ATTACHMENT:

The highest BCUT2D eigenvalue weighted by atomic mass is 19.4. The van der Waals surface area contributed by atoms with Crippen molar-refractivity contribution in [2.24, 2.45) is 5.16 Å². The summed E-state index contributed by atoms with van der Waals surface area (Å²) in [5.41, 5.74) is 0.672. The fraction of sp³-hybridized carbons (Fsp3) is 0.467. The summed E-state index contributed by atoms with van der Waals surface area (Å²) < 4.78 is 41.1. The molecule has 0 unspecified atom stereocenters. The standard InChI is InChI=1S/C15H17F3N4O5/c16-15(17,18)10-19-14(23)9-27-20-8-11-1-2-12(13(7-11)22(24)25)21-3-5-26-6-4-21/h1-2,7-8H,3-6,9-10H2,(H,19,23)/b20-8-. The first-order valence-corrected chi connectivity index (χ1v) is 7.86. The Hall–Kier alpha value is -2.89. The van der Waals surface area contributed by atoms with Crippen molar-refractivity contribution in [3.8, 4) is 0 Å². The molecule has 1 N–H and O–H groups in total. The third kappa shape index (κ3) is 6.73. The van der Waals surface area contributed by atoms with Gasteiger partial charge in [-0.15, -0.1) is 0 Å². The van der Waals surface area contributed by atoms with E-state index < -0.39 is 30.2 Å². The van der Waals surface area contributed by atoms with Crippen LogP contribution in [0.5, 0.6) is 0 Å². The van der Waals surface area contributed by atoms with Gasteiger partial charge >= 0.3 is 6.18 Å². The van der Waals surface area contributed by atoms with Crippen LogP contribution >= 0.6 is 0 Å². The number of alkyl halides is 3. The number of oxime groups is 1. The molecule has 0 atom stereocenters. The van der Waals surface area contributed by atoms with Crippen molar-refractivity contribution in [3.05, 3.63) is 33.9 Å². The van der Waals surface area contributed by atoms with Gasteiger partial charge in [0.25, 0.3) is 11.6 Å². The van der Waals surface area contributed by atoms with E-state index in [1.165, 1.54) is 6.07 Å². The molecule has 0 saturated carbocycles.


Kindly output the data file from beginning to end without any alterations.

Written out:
The highest BCUT2D eigenvalue weighted by atomic mass is 19.4. The van der Waals surface area contributed by atoms with Crippen molar-refractivity contribution in [2.24, 2.45) is 5.16 Å². The summed E-state index contributed by atoms with van der Waals surface area (Å²) in [5.41, 5.74) is 0.672. The fraction of sp³-hybridized carbons (Fsp3) is 0.467. The summed E-state index contributed by atoms with van der Waals surface area (Å²) < 4.78 is 41.1. The molecule has 0 unspecified atom stereocenters. The standard InChI is InChI=1S/C15H17F3N4O5/c16-15(17,18)10-19-14(23)9-27-20-8-11-1-2-12(13(7-11)22(24)25)21-3-5-26-6-4-21/h1-2,7-8H,3-6,9-10H2,(H,19,23)/b20-8-. The first-order valence-corrected chi connectivity index (χ1v) is 7.86. The Hall–Kier alpha value is -2.89. The van der Waals surface area contributed by atoms with Crippen molar-refractivity contribution in [3.8, 4) is 0 Å². The molecule has 1 N–H and O–H groups in total. The third kappa shape index (κ3) is 6.73. The van der Waals surface area contributed by atoms with Gasteiger partial charge in [-0.15, -0.1) is 0 Å². The van der Waals surface area contributed by atoms with E-state index < -0.39 is 30.2 Å². The van der Waals surface area contributed by atoms with Crippen LogP contribution in [0.5, 0.6) is 0 Å². The van der Waals surface area contributed by atoms with Gasteiger partial charge >= 0.3 is 6.18 Å². The van der Waals surface area contributed by atoms with Crippen LogP contribution >= 0.6 is 0 Å². The number of alkyl halides is 3. The number of oxime groups is 1. The molecule has 0 atom stereocenters. The van der Waals surface area contributed by atoms with Crippen molar-refractivity contribution in [3.05, 3.63) is 33.9 Å². The van der Waals surface area contributed by atoms with Gasteiger partial charge in [0.25, 0.3) is 11.6 Å². The van der Waals surface area contributed by atoms with E-state index in [1.165, 1.54) is 6.07 Å². The molecule has 0 saturated carbocycles.